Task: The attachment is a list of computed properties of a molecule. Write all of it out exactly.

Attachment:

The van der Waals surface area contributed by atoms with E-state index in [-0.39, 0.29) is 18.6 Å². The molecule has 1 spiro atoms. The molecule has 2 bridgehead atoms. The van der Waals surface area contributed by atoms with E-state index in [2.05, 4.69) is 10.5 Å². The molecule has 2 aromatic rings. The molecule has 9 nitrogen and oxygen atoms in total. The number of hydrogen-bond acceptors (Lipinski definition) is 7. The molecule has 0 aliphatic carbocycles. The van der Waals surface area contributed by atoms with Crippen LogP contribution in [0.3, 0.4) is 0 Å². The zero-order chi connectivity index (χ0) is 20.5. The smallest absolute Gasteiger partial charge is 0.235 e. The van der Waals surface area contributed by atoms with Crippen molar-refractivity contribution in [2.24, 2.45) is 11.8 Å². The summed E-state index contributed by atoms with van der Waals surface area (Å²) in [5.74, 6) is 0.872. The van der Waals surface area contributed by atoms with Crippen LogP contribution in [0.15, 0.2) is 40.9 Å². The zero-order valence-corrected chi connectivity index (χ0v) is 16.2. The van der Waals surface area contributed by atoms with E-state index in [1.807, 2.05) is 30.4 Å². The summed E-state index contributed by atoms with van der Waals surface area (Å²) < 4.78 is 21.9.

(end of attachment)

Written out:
The van der Waals surface area contributed by atoms with E-state index in [-0.39, 0.29) is 18.6 Å². The molecule has 1 spiro atoms. The molecule has 2 bridgehead atoms. The van der Waals surface area contributed by atoms with E-state index in [2.05, 4.69) is 10.5 Å². The molecule has 2 aromatic rings. The molecule has 9 nitrogen and oxygen atoms in total. The number of hydrogen-bond acceptors (Lipinski definition) is 7. The molecule has 0 aliphatic carbocycles. The van der Waals surface area contributed by atoms with Crippen LogP contribution in [0.3, 0.4) is 0 Å². The zero-order chi connectivity index (χ0) is 20.5. The smallest absolute Gasteiger partial charge is 0.235 e. The van der Waals surface area contributed by atoms with Crippen molar-refractivity contribution in [2.24, 2.45) is 11.8 Å². The summed E-state index contributed by atoms with van der Waals surface area (Å²) in [5.74, 6) is 0.872. The van der Waals surface area contributed by atoms with Crippen LogP contribution in [0.15, 0.2) is 40.9 Å². The zero-order valence-corrected chi connectivity index (χ0v) is 16.2. The van der Waals surface area contributed by atoms with E-state index in [1.807, 2.05) is 30.4 Å². The summed E-state index contributed by atoms with van der Waals surface area (Å²) < 4.78 is 21.9.